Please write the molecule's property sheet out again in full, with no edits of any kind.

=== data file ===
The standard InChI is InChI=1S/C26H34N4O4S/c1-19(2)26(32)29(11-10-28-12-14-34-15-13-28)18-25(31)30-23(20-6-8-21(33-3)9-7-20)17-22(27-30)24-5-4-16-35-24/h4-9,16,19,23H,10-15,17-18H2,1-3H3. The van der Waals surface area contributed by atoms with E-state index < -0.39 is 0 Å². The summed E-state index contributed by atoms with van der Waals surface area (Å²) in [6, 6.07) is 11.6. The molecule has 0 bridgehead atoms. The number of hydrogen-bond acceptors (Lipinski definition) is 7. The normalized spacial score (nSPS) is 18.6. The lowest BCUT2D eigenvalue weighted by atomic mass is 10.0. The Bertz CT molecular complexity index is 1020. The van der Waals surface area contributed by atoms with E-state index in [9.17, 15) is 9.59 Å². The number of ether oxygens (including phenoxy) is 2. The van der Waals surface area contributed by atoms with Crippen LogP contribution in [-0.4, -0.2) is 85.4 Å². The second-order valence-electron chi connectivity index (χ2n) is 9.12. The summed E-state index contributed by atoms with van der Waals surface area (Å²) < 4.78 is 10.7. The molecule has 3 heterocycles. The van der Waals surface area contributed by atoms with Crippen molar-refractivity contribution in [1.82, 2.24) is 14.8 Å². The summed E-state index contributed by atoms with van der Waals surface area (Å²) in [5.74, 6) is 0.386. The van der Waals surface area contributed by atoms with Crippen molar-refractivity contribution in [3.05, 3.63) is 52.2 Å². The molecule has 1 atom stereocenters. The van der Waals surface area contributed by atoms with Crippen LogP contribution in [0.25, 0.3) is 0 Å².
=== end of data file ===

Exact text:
The standard InChI is InChI=1S/C26H34N4O4S/c1-19(2)26(32)29(11-10-28-12-14-34-15-13-28)18-25(31)30-23(20-6-8-21(33-3)9-7-20)17-22(27-30)24-5-4-16-35-24/h4-9,16,19,23H,10-15,17-18H2,1-3H3. The van der Waals surface area contributed by atoms with E-state index < -0.39 is 0 Å². The summed E-state index contributed by atoms with van der Waals surface area (Å²) in [6, 6.07) is 11.6. The molecule has 0 bridgehead atoms. The number of hydrogen-bond acceptors (Lipinski definition) is 7. The normalized spacial score (nSPS) is 18.6. The lowest BCUT2D eigenvalue weighted by atomic mass is 10.0. The Bertz CT molecular complexity index is 1020. The van der Waals surface area contributed by atoms with E-state index in [9.17, 15) is 9.59 Å². The number of ether oxygens (including phenoxy) is 2. The van der Waals surface area contributed by atoms with Crippen LogP contribution in [-0.4, -0.2) is 85.4 Å². The second-order valence-electron chi connectivity index (χ2n) is 9.12. The summed E-state index contributed by atoms with van der Waals surface area (Å²) < 4.78 is 10.7. The molecule has 3 heterocycles. The van der Waals surface area contributed by atoms with Crippen molar-refractivity contribution in [1.82, 2.24) is 14.8 Å². The summed E-state index contributed by atoms with van der Waals surface area (Å²) in [5.74, 6) is 0.386. The van der Waals surface area contributed by atoms with Crippen molar-refractivity contribution in [3.05, 3.63) is 52.2 Å². The molecule has 1 atom stereocenters. The van der Waals surface area contributed by atoms with Crippen LogP contribution in [0.25, 0.3) is 0 Å².